So bright and early Saturday morning we drove down to the Elkus Ranch Environmental Education Center for the class.

I have to say it was one of the best mornings I have had in a while.  With some great volunteers and trainers from the Master Foor Preserver program and a small group of learners, we got down to business with making a huge batch of Kimchi, a jar of preserved Lemons (which I had already tried and written about last year) and a starter kit for making home-brewed Kombucha.

Oh yeah  – if you are so inclined, the next Master Food Preserver Open House/Volunteer Recruitment is May 8th. I may be leaning towards doing the Master Food Preservers Introduction to Canning next myself. They can also be found on facebook: MFP Facebook

The Power of Home Crafted Vanilla2.0

For You More Creative Types, Make Your Own Vanilla2.0

Yup – that’s right. Well, I goofed this week – I had intended to let had my guest post from Anna go live first, but some of you might have gotten a sneak preview of this one when the “now” feature got clicked. In either case, you can read Anna’s post  “Know Your Extracts: Sniffing out the Best Vanilla for Your Baking” once it goes live late this week, then perhaps you will be inspired to go on to the next step and try making your own version of Vanilla2.0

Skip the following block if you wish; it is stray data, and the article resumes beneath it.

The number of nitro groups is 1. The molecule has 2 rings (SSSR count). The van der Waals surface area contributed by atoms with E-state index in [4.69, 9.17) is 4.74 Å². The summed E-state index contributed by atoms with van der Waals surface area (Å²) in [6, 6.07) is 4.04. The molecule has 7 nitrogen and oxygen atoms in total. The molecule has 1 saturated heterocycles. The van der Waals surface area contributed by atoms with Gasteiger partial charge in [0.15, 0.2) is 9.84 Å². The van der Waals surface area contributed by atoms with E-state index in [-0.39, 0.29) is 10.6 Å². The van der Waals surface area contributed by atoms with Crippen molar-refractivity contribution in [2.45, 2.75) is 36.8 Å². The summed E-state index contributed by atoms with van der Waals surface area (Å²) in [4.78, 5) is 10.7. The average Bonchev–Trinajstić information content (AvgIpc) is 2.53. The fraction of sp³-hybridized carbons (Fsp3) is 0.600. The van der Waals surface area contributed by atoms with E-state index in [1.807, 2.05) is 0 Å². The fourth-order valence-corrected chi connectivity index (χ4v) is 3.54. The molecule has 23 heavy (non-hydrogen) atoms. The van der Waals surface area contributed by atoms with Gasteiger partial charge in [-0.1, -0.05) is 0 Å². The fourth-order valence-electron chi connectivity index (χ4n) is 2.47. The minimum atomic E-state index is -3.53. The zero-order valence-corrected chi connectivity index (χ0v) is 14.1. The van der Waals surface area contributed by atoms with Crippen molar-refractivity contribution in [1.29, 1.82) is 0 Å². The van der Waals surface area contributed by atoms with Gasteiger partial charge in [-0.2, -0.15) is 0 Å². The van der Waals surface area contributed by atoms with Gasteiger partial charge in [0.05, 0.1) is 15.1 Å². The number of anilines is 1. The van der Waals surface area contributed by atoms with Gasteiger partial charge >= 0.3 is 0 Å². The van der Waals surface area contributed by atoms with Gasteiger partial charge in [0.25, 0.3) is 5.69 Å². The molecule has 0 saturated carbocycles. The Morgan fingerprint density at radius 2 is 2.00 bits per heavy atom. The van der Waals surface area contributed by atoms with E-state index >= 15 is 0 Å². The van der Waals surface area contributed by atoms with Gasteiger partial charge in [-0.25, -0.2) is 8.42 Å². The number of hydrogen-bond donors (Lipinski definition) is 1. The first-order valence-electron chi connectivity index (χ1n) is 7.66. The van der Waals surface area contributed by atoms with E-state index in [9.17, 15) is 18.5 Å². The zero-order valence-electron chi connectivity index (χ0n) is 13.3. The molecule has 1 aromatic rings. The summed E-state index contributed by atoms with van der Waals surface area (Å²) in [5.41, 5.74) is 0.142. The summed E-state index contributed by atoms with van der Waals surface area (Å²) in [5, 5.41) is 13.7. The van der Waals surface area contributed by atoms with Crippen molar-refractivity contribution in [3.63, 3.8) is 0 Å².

Vanilla is one of those elements in baking that you either love or don’t. Somewhat like using good quality Tumeric is in cooking. I got started on this road myself after watching some of the baking shows on TV that were using Vanilla Bean Paste which I hadn’t seen before. After visiting the blog Superfoodly.com which had posted a December piece “The Scandal Between Vanilla Bean Paste vs. Vanilla Extract” .and served as a good place to start (I didn’t necessarily agree with everything – they shared some great content on the post).  I started following links, speaking with other folks who do more baking and came across the whole movement of making your own Vanilla Extract.